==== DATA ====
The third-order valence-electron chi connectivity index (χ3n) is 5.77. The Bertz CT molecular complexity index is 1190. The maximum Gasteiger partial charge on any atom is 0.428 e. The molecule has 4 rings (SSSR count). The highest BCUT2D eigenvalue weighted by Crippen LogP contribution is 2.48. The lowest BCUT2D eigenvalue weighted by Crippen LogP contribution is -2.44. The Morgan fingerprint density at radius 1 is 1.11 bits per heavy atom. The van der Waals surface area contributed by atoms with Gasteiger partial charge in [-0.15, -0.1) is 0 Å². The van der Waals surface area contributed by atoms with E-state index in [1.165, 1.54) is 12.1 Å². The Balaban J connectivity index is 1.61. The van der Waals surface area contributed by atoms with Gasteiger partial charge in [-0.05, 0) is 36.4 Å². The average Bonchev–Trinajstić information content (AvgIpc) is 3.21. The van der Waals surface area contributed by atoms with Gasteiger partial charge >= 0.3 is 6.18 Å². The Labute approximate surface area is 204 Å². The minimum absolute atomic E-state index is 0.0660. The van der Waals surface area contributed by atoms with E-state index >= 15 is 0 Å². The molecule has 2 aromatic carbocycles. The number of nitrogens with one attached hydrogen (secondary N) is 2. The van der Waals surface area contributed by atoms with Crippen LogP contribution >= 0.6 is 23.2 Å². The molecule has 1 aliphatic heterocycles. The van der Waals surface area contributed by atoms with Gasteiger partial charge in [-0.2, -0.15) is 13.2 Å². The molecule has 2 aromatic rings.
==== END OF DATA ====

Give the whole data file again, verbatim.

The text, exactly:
The third-order valence-electron chi connectivity index (χ3n) is 5.77. The Bertz CT molecular complexity index is 1190. The maximum Gasteiger partial charge on any atom is 0.428 e. The molecule has 4 rings (SSSR count). The highest BCUT2D eigenvalue weighted by Crippen LogP contribution is 2.48. The lowest BCUT2D eigenvalue weighted by Crippen LogP contribution is -2.44. The Morgan fingerprint density at radius 1 is 1.11 bits per heavy atom. The van der Waals surface area contributed by atoms with Gasteiger partial charge in [-0.15, -0.1) is 0 Å². The van der Waals surface area contributed by atoms with E-state index in [1.165, 1.54) is 12.1 Å². The Balaban J connectivity index is 1.61. The van der Waals surface area contributed by atoms with Gasteiger partial charge in [-0.05, 0) is 36.4 Å². The average Bonchev–Trinajstić information content (AvgIpc) is 3.21. The van der Waals surface area contributed by atoms with Gasteiger partial charge >= 0.3 is 6.18 Å². The Labute approximate surface area is 204 Å². The minimum absolute atomic E-state index is 0.0660. The van der Waals surface area contributed by atoms with E-state index >= 15 is 0 Å². The molecule has 2 aromatic carbocycles. The number of nitrogens with one attached hydrogen (secondary N) is 2. The van der Waals surface area contributed by atoms with Crippen LogP contribution >= 0.6 is 23.2 Å². The molecule has 1 aliphatic heterocycles. The van der Waals surface area contributed by atoms with Gasteiger partial charge in [-0.2, -0.15) is 13.2 Å². The molecule has 2 aromatic rings.